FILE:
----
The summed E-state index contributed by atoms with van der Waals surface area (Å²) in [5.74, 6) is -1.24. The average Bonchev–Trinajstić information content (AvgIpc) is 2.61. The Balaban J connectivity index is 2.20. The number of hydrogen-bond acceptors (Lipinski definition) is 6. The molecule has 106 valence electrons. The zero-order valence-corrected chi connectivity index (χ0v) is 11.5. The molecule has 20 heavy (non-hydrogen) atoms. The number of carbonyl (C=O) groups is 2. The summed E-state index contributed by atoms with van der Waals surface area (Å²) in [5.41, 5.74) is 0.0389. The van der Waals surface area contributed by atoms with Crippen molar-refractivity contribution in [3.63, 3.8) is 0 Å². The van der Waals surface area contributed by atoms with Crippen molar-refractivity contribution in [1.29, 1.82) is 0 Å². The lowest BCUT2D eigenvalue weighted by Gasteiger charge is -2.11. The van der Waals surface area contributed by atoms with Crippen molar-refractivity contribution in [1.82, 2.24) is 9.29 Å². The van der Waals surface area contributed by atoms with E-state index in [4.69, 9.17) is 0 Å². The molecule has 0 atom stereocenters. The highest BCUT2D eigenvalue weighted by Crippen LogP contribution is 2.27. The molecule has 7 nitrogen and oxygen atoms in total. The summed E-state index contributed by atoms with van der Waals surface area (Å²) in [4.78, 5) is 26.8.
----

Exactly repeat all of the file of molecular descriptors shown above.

The summed E-state index contributed by atoms with van der Waals surface area (Å²) in [5.74, 6) is -1.24. The average Bonchev–Trinajstić information content (AvgIpc) is 2.61. The Balaban J connectivity index is 2.20. The number of hydrogen-bond acceptors (Lipinski definition) is 6. The molecule has 106 valence electrons. The zero-order valence-corrected chi connectivity index (χ0v) is 11.5. The molecule has 20 heavy (non-hydrogen) atoms. The number of carbonyl (C=O) groups is 2. The summed E-state index contributed by atoms with van der Waals surface area (Å²) in [5.41, 5.74) is 0.0389. The van der Waals surface area contributed by atoms with Crippen molar-refractivity contribution in [3.63, 3.8) is 0 Å². The van der Waals surface area contributed by atoms with Crippen molar-refractivity contribution in [1.29, 1.82) is 0 Å². The lowest BCUT2D eigenvalue weighted by Gasteiger charge is -2.11. The van der Waals surface area contributed by atoms with Crippen molar-refractivity contribution in [1.82, 2.24) is 9.29 Å². The van der Waals surface area contributed by atoms with E-state index in [4.69, 9.17) is 0 Å². The molecule has 0 atom stereocenters. The highest BCUT2D eigenvalue weighted by Crippen LogP contribution is 2.27. The molecule has 7 nitrogen and oxygen atoms in total. The summed E-state index contributed by atoms with van der Waals surface area (Å²) in [4.78, 5) is 26.8.